• Title, Summary, Keyword: Cancer incidence and mortality

Search Result 303, Processing Time 0.035 seconds

Epidemiological Aspects of Morbidity and Mortality from Cervical Cancer in Kazakhstan

  • Igissinov, Nurbek;Nuralina, Indira;Igissinova, Gulnur;Kim, Sergei;Moore, Malcolm;Igissinov, Saginbek;Khassenova, Zauresh
    • Asian Pacific Journal of Cancer Prevention
    • /
    • v.13 no.5
    • /
    • pp.2345-2348
    • /
    • 2012
  • Epidemiological studies of cancer incidence in Kazakhstan have revealed an uneven distribution for cervical cancer. Incidence and mortality rates were calculated for different regions of the republic, including the two major cities of Almaty and Astana, in 1999-2008. Defined levels for cartograms for incidence were low (up to 12.8/100,000), medium (12.8 to 15.9) and high (above 15.9) and for mortality were up to 7.1, 7.1 to 10.8 and more than 10.8, respectively. Basically high incidence rates were identified in the eastern, central and northern parts of the country and in Almaty. Such differences in cervical cancer data, and also variation in mortality/ incidence ratios, from a low of 0.4 in Almaty to a high of 0.71 in Zhambyl, point to variation in demographic and medical features which impact on risk and prognistic factors for cervical cancer in the country. Further research is necessary to highlight areas for emphasis in cancer control programs for this important cancer.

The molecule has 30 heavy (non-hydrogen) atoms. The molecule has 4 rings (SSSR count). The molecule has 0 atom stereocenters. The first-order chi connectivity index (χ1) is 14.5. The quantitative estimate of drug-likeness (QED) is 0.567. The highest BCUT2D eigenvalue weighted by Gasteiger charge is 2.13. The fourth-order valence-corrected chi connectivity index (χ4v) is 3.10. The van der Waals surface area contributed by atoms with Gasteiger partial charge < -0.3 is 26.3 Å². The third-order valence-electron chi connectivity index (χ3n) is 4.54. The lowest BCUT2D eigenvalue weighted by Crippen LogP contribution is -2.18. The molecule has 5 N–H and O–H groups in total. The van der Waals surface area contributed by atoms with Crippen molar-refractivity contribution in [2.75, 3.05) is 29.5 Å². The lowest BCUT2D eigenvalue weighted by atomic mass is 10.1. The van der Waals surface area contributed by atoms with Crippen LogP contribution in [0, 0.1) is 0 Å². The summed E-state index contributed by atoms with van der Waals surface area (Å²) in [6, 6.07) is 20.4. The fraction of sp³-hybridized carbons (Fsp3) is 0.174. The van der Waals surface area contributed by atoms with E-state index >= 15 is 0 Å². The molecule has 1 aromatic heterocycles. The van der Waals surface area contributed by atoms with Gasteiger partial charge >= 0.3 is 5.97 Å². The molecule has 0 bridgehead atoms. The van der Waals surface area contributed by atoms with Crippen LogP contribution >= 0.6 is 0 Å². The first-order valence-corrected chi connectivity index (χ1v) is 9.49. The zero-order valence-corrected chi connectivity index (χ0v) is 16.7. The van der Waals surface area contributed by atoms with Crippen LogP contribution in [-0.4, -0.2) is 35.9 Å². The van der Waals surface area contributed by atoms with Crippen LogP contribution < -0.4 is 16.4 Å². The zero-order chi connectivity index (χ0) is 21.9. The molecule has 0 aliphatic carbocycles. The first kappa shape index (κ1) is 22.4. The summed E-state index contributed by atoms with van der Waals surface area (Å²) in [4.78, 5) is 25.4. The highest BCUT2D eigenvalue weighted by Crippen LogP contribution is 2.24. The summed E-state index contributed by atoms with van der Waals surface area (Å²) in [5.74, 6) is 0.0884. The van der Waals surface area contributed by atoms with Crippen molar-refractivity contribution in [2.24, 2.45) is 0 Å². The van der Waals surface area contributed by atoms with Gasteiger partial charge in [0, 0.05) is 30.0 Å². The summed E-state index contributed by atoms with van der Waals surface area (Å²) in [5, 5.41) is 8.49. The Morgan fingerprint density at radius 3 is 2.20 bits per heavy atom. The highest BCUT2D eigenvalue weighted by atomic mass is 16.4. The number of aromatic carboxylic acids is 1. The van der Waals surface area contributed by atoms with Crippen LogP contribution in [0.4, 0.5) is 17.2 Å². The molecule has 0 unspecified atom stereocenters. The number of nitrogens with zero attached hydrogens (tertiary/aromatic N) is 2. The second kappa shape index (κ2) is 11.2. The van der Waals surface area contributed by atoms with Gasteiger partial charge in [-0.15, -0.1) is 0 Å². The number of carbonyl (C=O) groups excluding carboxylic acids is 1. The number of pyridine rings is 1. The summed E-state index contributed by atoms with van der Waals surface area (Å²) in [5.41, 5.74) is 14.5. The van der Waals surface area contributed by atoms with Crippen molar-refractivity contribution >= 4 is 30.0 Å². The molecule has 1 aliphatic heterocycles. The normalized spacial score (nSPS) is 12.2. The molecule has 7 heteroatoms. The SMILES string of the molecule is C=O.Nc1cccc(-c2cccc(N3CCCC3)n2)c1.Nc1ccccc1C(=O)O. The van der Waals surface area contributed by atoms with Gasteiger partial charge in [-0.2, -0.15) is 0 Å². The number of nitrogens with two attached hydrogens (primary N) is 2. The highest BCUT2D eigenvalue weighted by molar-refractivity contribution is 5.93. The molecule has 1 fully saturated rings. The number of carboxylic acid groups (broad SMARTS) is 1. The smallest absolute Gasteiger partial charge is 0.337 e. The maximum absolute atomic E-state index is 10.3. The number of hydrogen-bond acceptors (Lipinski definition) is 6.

Incidence and Mortality of Breast Cancer and their Relationship to Development in Asia

  • Ghoncheh, Mahshid;Mohammadian-Hafshejani, Abdollah;Salehiniya, Hamid
    • Asian Pacific Journal of Cancer Prevention
    • /
    • v.16 no.14
    • /
    • pp.6081-6087
    • /
    • 2015
  • Purpose: This study aimed to investigate the incidence and mortality of breast cancer, and its relationship with human development index (HDI) and its components in Asia in 2012. Materials and Methods: This study was an ecologic study in Asia for assessment of the correlation between age-specific incidence rate (ASIR) and age-specific mortality rate (ASMR) with HDI and its details that include: life expectancy at birth, mean years of schooling and gross national income (GNI) per capita. Data about SIR and SMR for every Asian country for the year 2012 were obtained from the global cancer project. We used a bivariate method for assessment of the correlation between SIR and SMR and HDI and its individual components. Statistical significance was assumed if P<0.05. All reported P-values are two-sided. Statistical analyses were performed using SPSS (Version 15.0, SPSS Inc.). Results: In 2012, 639,824 cases of breast cancer were recorded in Asian countries. Countries with the highest standardized incidence rate (ASIR) (per 100,000) were Israel (80.5), Lebanon (78.7), Armenia (74.1) and the highest standard mortality rate (ASMR) was observed in Pakistan (25.2), Armenia (24.2), and Lebanon (24). There was a positive correlation between the ASIR of breast cancer and HDI (r = 0.556, p <0.001), whereas there was a negative correlation between the ASMR of breast cancer and HDI (r = -0.051). Conclusions: Breast cancer incidence in countries with higher development is greater, while mortality is greatest in countries with less development. There was a positive and significant relationship between the ASIR of breast cancer and HDI and its components. Also there was a negative but non significant relationship between the ASMR of breast cancer and HDI.